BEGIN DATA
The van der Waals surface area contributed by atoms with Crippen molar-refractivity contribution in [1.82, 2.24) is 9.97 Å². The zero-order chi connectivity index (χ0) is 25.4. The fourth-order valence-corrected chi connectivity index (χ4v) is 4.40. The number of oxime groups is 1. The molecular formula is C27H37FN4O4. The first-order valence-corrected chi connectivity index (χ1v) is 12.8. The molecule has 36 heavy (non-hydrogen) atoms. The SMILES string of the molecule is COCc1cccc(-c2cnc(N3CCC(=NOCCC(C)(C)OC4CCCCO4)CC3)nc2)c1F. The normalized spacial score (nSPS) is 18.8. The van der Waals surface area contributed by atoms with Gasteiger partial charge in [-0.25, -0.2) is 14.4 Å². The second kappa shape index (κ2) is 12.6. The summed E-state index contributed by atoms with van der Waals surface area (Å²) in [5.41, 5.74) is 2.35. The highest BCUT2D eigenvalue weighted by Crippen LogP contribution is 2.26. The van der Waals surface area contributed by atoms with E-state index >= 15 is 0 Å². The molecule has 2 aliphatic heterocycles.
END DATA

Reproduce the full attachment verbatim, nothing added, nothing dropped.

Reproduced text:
The van der Waals surface area contributed by atoms with Crippen molar-refractivity contribution in [1.82, 2.24) is 9.97 Å². The zero-order chi connectivity index (χ0) is 25.4. The fourth-order valence-corrected chi connectivity index (χ4v) is 4.40. The number of oxime groups is 1. The molecular formula is C27H37FN4O4. The first-order valence-corrected chi connectivity index (χ1v) is 12.8. The molecule has 36 heavy (non-hydrogen) atoms. The SMILES string of the molecule is COCc1cccc(-c2cnc(N3CCC(=NOCCC(C)(C)OC4CCCCO4)CC3)nc2)c1F. The normalized spacial score (nSPS) is 18.8. The van der Waals surface area contributed by atoms with Gasteiger partial charge in [-0.25, -0.2) is 14.4 Å². The second kappa shape index (κ2) is 12.6. The summed E-state index contributed by atoms with van der Waals surface area (Å²) in [5.41, 5.74) is 2.35. The highest BCUT2D eigenvalue weighted by Crippen LogP contribution is 2.26. The van der Waals surface area contributed by atoms with E-state index >= 15 is 0 Å². The molecule has 2 aliphatic heterocycles.